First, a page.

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Written by Robbin
(9/3/2005 2:52 a.m.)
“It is a great satisfaction to us to hear that your Business is in a way to be settled, & so settled as to give you as little inconvenience as possible.” This remark reminds me of Mr. Bennet’s thoughts “could Wickham be prevailed on to marry his daughter, it would be done with so little inconvenience to himself” in P&P.
If everyone has already noticed this I apologize, but I only noticed it at this moment. The name Wickham might be a clue to his “wicked” ways and his penchant to “ham” up a story to his own benefit. To prove it I started searching the net and came up with the following:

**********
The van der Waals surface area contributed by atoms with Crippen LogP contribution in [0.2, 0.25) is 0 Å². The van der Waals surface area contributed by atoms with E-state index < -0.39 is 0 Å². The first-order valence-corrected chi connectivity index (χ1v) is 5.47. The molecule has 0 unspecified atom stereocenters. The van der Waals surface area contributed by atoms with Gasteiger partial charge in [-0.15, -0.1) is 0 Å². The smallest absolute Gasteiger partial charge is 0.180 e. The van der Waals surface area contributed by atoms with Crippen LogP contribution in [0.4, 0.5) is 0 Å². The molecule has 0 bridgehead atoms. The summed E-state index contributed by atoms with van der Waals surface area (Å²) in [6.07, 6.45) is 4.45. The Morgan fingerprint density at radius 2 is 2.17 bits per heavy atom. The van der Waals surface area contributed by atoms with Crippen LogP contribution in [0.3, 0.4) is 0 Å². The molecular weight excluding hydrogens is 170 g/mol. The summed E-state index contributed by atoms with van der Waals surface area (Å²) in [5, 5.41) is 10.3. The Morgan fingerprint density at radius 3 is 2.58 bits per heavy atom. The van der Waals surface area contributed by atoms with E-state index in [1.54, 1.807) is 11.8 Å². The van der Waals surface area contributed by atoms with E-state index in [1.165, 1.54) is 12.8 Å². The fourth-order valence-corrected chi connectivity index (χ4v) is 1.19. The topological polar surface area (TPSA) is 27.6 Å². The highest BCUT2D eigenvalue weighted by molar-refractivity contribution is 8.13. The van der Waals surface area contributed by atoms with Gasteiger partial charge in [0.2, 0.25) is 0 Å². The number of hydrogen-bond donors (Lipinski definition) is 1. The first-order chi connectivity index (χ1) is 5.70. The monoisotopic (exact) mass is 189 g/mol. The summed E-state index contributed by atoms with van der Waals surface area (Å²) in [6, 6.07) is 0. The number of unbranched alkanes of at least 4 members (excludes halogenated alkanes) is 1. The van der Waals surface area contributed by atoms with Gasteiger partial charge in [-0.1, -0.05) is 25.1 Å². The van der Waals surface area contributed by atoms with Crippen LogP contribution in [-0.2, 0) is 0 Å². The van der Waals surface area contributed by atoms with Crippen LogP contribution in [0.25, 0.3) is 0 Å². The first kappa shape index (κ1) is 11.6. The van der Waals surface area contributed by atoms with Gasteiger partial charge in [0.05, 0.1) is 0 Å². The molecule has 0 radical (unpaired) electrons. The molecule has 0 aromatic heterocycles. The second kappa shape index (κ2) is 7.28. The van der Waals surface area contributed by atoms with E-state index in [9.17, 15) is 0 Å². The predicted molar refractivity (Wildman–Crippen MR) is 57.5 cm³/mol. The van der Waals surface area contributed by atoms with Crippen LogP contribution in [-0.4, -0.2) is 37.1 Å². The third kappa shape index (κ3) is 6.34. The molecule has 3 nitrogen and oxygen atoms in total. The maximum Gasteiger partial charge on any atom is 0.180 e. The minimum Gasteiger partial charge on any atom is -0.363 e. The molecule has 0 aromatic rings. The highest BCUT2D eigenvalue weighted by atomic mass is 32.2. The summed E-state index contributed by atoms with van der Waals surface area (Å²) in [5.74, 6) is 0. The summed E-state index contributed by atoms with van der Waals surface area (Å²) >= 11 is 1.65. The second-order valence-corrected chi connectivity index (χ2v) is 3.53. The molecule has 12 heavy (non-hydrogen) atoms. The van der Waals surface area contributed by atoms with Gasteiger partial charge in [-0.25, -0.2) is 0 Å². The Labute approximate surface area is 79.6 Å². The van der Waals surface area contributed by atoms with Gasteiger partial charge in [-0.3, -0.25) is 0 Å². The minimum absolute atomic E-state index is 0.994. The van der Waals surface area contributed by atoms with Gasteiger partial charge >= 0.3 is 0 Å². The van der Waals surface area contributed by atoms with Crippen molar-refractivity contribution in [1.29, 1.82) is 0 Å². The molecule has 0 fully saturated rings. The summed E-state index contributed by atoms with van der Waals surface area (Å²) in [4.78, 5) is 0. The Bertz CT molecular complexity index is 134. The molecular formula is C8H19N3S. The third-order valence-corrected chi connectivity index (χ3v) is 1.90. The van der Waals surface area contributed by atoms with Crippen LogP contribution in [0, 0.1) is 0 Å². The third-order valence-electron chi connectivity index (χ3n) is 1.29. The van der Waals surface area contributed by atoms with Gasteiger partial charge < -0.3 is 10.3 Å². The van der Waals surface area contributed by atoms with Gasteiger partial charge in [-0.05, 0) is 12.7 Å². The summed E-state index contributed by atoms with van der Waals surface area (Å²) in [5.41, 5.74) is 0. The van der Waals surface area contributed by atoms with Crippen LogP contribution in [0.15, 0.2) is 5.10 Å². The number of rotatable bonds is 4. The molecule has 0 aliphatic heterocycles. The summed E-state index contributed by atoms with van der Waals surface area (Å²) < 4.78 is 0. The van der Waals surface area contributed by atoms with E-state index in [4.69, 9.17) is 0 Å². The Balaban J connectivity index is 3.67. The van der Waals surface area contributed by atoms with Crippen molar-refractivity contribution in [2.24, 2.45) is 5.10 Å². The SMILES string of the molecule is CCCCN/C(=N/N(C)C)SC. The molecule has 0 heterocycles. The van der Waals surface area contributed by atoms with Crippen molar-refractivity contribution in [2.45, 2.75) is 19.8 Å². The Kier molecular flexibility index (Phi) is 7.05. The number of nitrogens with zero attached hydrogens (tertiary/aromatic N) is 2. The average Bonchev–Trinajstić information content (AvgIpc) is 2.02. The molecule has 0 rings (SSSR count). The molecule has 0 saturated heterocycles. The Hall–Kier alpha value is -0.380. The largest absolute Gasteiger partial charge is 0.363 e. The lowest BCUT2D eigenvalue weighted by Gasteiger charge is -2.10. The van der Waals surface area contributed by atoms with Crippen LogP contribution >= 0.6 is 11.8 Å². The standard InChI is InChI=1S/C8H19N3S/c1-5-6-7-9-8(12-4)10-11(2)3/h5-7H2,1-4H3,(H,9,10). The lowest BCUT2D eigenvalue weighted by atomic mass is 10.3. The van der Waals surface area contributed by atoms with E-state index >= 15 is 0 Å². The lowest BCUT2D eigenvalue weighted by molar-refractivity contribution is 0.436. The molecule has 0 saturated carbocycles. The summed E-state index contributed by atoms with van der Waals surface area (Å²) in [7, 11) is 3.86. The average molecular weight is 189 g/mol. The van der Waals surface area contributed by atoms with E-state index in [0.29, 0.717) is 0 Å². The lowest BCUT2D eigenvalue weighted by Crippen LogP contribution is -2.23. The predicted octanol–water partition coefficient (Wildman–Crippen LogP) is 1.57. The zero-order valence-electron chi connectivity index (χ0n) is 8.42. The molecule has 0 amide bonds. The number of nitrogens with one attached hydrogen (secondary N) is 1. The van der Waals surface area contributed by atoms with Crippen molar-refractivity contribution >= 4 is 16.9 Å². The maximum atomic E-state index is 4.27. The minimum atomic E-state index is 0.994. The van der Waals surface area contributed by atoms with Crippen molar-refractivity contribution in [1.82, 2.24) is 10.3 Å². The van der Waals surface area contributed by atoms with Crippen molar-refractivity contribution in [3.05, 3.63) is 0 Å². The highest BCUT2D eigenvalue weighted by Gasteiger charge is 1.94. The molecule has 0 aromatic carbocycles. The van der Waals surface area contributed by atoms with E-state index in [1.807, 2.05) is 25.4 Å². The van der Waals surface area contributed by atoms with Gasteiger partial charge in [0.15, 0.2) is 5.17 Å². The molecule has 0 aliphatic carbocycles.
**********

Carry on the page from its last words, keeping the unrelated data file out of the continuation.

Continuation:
Vicus: Collectively, a row of houses in town or country, a quarter of a city, a street or A village, hamlet, a country-seat: (Perseus Project on Line Latin Lexicon)
Ok, ok—I was only foolin—I did know that ham meant town but when I saw vicus I thought well-well, but was finally crushed to see that Wickham is really just sort of town-hamlet or town-village or some such rubbish. :)
Thanks for your time, from Robbin—obviously Not an English or Latin scholar!
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